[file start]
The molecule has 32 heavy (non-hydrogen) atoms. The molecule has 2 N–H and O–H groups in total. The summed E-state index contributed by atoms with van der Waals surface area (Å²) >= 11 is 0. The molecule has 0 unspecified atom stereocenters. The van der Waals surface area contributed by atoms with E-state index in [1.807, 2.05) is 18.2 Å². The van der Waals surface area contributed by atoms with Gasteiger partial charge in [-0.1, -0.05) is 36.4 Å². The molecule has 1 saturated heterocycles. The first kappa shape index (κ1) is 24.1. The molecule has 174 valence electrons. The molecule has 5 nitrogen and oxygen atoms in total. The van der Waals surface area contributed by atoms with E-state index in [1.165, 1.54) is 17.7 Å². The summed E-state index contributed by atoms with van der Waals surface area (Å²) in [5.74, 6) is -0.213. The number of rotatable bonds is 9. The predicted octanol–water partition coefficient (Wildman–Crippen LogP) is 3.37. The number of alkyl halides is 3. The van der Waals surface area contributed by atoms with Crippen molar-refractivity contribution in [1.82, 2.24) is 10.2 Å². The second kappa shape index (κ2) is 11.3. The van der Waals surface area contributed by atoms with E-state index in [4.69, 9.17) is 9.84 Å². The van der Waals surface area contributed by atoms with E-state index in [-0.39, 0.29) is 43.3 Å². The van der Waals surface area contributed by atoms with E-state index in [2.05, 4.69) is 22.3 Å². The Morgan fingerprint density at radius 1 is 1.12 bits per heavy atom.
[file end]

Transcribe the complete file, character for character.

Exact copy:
The molecule has 32 heavy (non-hydrogen) atoms. The molecule has 2 N–H and O–H groups in total. The summed E-state index contributed by atoms with van der Waals surface area (Å²) >= 11 is 0. The molecule has 0 unspecified atom stereocenters. The van der Waals surface area contributed by atoms with E-state index in [1.807, 2.05) is 18.2 Å². The van der Waals surface area contributed by atoms with Gasteiger partial charge in [-0.1, -0.05) is 36.4 Å². The molecule has 1 saturated heterocycles. The first kappa shape index (κ1) is 24.1. The molecule has 174 valence electrons. The molecule has 5 nitrogen and oxygen atoms in total. The van der Waals surface area contributed by atoms with E-state index in [1.165, 1.54) is 17.7 Å². The summed E-state index contributed by atoms with van der Waals surface area (Å²) in [5.74, 6) is -0.213. The number of rotatable bonds is 9. The predicted octanol–water partition coefficient (Wildman–Crippen LogP) is 3.37. The number of alkyl halides is 3. The van der Waals surface area contributed by atoms with Crippen molar-refractivity contribution in [1.82, 2.24) is 10.2 Å². The second kappa shape index (κ2) is 11.3. The van der Waals surface area contributed by atoms with E-state index in [4.69, 9.17) is 9.84 Å². The van der Waals surface area contributed by atoms with E-state index in [-0.39, 0.29) is 43.3 Å². The van der Waals surface area contributed by atoms with E-state index in [2.05, 4.69) is 22.3 Å². The Morgan fingerprint density at radius 1 is 1.12 bits per heavy atom.